Development Aid Body to Fight ‘Poverty’ in the Netherlands
THE HAGUE, 25/07/13 - Development aid organisation Cordaid is to focus on ‘poverty’ in the Netherlands. On the basis of experience in in Afghanistan and Congo, it wants to bring the unemployed out of their social isolation, De Volkskrant newspaper reported Wednesday.
"In a prosperous country like the Netherlands, it should not be the case that more and more people are living in poverty,” says Kristel Ashra, business development manager at Cordaid. "In the past 20 years, the number of people in poverty has risen from 4 to 10 percent of the population. As an organisation that helps combat poverty internationally, we cannot close our eyes to what is happening in our own backyard.”
In Breda, Cordaid will help people who are setting up a small business while keeping their benefit payments. In Arnhem or Nijmegen, there will be a fresh produce market, set up by farmers and residents. They will work in partnership in a cooperation that will be set up with the support and expertise of Cordaid. The farmers will supply the produce, the poor can build up work experience and may subsequently be able to progress to a regular job. There will also be projects in The Hague.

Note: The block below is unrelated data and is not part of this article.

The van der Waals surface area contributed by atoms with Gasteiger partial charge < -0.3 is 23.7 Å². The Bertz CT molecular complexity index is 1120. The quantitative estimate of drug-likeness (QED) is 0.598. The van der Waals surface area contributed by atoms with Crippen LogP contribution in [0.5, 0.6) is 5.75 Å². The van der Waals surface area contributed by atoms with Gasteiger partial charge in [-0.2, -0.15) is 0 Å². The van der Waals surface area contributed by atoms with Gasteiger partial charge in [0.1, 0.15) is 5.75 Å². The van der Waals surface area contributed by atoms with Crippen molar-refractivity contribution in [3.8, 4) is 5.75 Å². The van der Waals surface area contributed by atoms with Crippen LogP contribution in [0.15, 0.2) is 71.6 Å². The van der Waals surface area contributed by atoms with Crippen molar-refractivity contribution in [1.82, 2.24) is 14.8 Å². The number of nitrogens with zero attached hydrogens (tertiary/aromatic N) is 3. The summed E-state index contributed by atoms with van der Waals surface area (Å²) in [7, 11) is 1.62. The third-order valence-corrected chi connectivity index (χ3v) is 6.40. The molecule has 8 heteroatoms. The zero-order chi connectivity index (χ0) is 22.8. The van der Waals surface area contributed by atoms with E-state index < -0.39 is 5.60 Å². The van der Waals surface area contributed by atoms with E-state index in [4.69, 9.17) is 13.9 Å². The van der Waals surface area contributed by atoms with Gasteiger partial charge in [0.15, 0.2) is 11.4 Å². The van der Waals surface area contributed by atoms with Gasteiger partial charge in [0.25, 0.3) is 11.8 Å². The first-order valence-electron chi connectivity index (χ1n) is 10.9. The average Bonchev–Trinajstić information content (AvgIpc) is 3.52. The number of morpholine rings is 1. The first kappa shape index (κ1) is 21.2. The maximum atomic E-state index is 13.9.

Social economics professor Lei Delsen of the University of Nijmegen warns of unfair competition. “Small greengrocers who cannot get above the poverty line in income despite hard work will experience disadvantage from this.”
Cordaid (Catholic Organisation for Relief and Development Aid) receives tens of millions of taxpayers money annually. It initiates and supports development initiatives in the poorest regions of the world. Ashra says Cordaid’s activities in the Netherlands will not be at the expense of those in poor countries.